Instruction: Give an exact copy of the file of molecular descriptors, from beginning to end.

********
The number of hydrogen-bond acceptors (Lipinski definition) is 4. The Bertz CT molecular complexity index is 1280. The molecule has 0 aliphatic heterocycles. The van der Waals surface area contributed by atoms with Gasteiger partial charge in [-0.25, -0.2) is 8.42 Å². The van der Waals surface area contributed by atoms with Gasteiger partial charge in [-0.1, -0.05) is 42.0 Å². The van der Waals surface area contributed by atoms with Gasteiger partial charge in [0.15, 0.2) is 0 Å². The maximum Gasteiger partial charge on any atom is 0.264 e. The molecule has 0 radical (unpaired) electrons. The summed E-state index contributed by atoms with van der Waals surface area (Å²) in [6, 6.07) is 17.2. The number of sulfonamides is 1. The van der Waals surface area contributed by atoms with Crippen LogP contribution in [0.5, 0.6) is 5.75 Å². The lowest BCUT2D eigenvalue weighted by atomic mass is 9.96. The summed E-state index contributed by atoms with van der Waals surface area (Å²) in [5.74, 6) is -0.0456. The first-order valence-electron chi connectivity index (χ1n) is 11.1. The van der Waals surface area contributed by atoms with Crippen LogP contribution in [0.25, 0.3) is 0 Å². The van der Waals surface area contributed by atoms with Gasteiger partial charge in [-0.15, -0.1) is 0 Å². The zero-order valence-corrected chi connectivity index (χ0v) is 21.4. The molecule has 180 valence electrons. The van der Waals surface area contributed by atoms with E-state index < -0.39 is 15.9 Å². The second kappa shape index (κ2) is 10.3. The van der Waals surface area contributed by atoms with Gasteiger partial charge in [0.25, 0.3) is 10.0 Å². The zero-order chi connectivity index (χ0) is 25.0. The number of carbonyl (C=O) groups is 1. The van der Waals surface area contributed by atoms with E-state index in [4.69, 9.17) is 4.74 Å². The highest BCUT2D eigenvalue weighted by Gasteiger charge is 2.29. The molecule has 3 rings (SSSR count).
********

The number of hydrogen-bond acceptors (Lipinski definition) is 4. The Bertz CT molecular complexity index is 1280. The molecule has 0 aliphatic heterocycles. The van der Waals surface area contributed by atoms with Gasteiger partial charge in [-0.25, -0.2) is 8.42 Å². The van der Waals surface area contributed by atoms with Gasteiger partial charge in [-0.1, -0.05) is 42.0 Å². The van der Waals surface area contributed by atoms with Gasteiger partial charge in [0.15, 0.2) is 0 Å². The maximum Gasteiger partial charge on any atom is 0.264 e. The molecule has 0 radical (unpaired) electrons. The summed E-state index contributed by atoms with van der Waals surface area (Å²) in [6, 6.07) is 17.2. The number of sulfonamides is 1. The van der Waals surface area contributed by atoms with Crippen LogP contribution in [0.5, 0.6) is 5.75 Å². The lowest BCUT2D eigenvalue weighted by atomic mass is 9.96. The summed E-state index contributed by atoms with van der Waals surface area (Å²) in [5.74, 6) is -0.0456. The first-order valence-electron chi connectivity index (χ1n) is 11.1. The van der Waals surface area contributed by atoms with Crippen LogP contribution in [0.25, 0.3) is 0 Å². The van der Waals surface area contributed by atoms with Gasteiger partial charge in [-0.15, -0.1) is 0 Å². The zero-order valence-corrected chi connectivity index (χ0v) is 21.4. The molecule has 180 valence electrons. The van der Waals surface area contributed by atoms with E-state index < -0.39 is 15.9 Å². The second kappa shape index (κ2) is 10.3. The van der Waals surface area contributed by atoms with Gasteiger partial charge in [0.25, 0.3) is 10.0 Å². The zero-order chi connectivity index (χ0) is 25.0. The number of carbonyl (C=O) groups is 1. The van der Waals surface area contributed by atoms with E-state index in [4.69, 9.17) is 4.74 Å². The highest BCUT2D eigenvalue weighted by Gasteiger charge is 2.29. The molecule has 3 rings (SSSR count).